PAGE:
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Canon 9950F scanner
Showing that, if there's a thing that it's possible to pirate, people will do so, a piracy community has even sprung up around pirating comic books. Every Wednesday, when new comics are released, pirates will hurriedly scan all the new books and put them out on the Internet.
It's an interesting group as comic companies begin putting out their comic books for sale online officially; DC Comics made news recently by going "day-and-date digital" for the first time in September, releasing all their new comic for sale online the same day they're available in stores. They're still charging the same price as those paper copies, so there are still going to be plenty who refuse to pay those prices for their comic book fix. (Of course, there are some who, no matter how cheap the official source is, will never pay.)
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FILE: Jeff Ross at the Comedy Central Roast Of Donald Trump at the Hammerstein Ballroom on March 9, 2011 in New York City.
Comedian Jeff Ross, best known for being the king of cable TV roasts, went down to Occupy L.A. to lend his support. He took some friendly shots at the occupiers, as well as telling jokes about the "1 percent" the protesters are rallying against. Video was posted by liberal blog Firedoglake.
He defended the protests, often criticized as lacking "Doesn't matter why you're mad. It really doesn't. Desperation isn't always articulate, but we're out here for all different reasons."
Ross closed, saying, "I thank you all for your time, I appreciate your efforts, and I would stay here and camp out with you people, but I've got a big meeting at Comedy Central and I don't want to keep the executives waiting." He added a more serious note: "I'm just kidding. I love you all, I love what you're standing for, I love that you're taking patriotism by the balls and coming out here every day, so stay free everybody." He stuck around and interviewed a series of the protesters.
I just returned from a visit to the Portland area to visit family, and came back to see this Zócalo conversation on the merits of Portland versus Los Angeles. Director Gus Van Sant and architect Brad Clopefil, both based in Portland, spoke at UCLA's Hammer Museum about these West Coast cities and why they live in Portland instead of L.A.
Van Sant said that he lived in Portland because he wanted to avoid some of the ways his work could be influenced by living in L.A., while Clopefil said that the connection between L.A. and film is similar to the connection between New York and architecture, so living in Portland allows him to be outside that insular community. In Portland, "You're just hunkered down, able to do your work. It rains a lot," Van Sant said. "Down here, you feel like you need to go out and play in the sun."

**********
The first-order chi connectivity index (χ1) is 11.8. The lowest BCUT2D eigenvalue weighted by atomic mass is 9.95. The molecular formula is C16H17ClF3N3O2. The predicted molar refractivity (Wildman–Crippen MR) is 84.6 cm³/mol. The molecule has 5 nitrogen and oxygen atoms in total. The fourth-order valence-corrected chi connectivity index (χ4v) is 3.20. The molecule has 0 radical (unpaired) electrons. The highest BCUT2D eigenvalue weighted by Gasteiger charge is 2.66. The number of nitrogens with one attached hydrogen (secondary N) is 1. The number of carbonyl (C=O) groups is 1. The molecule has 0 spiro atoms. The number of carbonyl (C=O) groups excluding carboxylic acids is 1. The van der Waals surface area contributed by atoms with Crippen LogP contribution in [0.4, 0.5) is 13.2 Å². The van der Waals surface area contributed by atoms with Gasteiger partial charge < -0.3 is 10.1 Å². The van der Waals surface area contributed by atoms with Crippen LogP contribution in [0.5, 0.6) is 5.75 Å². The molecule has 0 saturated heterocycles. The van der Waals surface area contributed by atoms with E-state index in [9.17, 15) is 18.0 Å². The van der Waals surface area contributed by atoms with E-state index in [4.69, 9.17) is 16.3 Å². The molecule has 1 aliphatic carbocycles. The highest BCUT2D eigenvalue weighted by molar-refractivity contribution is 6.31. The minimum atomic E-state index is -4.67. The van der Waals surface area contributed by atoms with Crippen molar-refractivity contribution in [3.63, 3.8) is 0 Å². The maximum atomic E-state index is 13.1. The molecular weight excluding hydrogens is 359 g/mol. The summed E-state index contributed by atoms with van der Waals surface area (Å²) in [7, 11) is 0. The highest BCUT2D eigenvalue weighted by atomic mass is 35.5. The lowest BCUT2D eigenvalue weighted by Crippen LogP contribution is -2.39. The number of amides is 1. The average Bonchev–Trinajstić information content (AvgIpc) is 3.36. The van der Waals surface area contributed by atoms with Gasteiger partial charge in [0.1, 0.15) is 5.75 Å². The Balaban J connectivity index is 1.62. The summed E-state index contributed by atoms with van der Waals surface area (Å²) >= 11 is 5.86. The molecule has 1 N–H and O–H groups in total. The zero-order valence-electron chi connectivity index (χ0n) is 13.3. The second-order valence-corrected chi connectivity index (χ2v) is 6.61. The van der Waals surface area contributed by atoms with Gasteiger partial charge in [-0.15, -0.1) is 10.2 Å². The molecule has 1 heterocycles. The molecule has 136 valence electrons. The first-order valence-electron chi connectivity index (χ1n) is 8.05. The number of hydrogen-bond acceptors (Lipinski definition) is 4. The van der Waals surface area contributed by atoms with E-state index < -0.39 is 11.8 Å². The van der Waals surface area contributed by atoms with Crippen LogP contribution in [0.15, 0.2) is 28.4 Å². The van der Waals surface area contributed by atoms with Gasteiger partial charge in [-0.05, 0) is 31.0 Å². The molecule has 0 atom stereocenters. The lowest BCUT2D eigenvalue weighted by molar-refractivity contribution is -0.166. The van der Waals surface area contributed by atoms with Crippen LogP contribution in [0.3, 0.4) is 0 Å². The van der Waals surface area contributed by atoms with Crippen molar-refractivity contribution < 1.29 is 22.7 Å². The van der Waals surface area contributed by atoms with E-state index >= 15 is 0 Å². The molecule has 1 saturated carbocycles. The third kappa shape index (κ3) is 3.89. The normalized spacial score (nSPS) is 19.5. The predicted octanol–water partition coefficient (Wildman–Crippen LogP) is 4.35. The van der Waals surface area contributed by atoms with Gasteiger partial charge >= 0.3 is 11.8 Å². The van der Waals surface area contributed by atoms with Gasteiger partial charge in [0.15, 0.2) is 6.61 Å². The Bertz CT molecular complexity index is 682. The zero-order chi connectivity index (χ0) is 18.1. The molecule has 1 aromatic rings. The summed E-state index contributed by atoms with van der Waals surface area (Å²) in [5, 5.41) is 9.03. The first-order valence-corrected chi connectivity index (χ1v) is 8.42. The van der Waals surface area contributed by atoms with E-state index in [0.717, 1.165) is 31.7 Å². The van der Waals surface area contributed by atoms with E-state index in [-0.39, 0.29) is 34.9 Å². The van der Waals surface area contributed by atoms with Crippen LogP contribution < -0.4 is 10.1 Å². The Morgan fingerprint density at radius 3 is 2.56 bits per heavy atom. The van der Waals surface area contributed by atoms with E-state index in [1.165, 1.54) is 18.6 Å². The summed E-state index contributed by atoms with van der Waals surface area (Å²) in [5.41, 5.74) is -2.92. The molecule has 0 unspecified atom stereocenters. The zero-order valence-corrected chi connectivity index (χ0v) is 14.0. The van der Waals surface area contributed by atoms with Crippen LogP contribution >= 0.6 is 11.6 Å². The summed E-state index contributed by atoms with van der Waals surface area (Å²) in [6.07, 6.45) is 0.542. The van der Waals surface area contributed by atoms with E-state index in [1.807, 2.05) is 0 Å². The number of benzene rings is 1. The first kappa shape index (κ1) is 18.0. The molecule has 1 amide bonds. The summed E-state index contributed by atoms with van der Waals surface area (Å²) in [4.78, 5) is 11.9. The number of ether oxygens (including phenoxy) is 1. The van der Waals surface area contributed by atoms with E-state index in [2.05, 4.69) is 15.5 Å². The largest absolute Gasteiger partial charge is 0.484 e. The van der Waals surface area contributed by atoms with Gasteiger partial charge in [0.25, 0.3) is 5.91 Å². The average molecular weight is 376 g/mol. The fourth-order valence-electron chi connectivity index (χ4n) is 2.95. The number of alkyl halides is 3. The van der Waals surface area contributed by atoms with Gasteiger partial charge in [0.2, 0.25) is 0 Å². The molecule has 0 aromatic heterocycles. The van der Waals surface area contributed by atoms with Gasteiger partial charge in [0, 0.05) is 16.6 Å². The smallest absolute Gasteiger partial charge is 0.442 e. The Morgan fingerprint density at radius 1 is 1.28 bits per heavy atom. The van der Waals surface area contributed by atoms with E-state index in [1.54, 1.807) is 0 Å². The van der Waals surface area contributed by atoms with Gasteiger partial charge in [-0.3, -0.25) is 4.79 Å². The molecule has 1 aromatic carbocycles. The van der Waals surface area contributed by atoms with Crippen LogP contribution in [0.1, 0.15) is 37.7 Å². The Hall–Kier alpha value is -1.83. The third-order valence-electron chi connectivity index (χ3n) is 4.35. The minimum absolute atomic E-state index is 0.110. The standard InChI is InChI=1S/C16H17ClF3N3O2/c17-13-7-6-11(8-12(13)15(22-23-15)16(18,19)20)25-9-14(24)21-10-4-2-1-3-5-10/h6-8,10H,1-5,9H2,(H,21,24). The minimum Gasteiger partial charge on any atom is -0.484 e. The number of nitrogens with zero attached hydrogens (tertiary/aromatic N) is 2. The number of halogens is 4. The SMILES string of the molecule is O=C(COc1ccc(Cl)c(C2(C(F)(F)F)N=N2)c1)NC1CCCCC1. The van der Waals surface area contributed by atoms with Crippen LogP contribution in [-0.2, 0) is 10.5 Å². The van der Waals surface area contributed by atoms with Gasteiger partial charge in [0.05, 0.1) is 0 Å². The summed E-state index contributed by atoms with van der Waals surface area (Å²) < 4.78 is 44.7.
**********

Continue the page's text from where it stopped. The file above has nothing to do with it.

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FILE: Eddie Murphy and Ben Stiller attend the HELP HAITI benefiting The Ben Stiller Foundation and The J/P Haitian Relief Organization at the Urban Zen Center At Stephan Weiss Studio on February 11, 2011 in New York City.
Universal Pictures dropped plans Wednesday to offer the new Eddie Murphy/Ben Stiller movie "Tower Heist" for home viewing just three weeks after opening in theaters on Nov. 4. Several theater chains had threatened to not carry the film if Universal went ahead with their plans, expressing concern about the early release leading viewers to decide they should just wait and not go see the film in theaters.
Universal was looking to try out the idea of charging more ($60 in this case) for a chance to view a movie at home far earlier than normal. Get a few friends together and it could start looking like an attractive possibility, much like pay-per-view fight nights. The plan had only called for the film to get an early home release in two cities, but apparently even that was too much for theater owners. There have already been some similar experiments to this with smaller films, but "Tower Heist" would have been the biggest example to date.
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UFC fighter Antonio Nogueira (L) battles UFC fighter Randy Couture (R) during their Heavyweight bout at UFC 102: Couture vs. Nogueira at the Rose Garden Arena on August 29, 2009 in Portland, Oregon.
The first two weeks of the NBA's season have been canceled after failed negotiations between owners and players. What's a fan of the Lakers — or any of the NBA's other teams — to do? Here's a look at a few other sports that haven't faced lockouts or strikes.
While there have been soccer strikes in other nations, soccer is such an international sport that it's less dependent on any nation's labor laws, so you're likely to be able to watch world class soccer at almost any point. Here in the United States, there is a Major League Soccer players union, but they have yet to strike. Major League Soccer was founded in 1993, with the union founded in 2003, so they haven't been around long. In 2010, contentious negotiations did raise the possibility of a strike, but eventually a 5-year agreement was reached.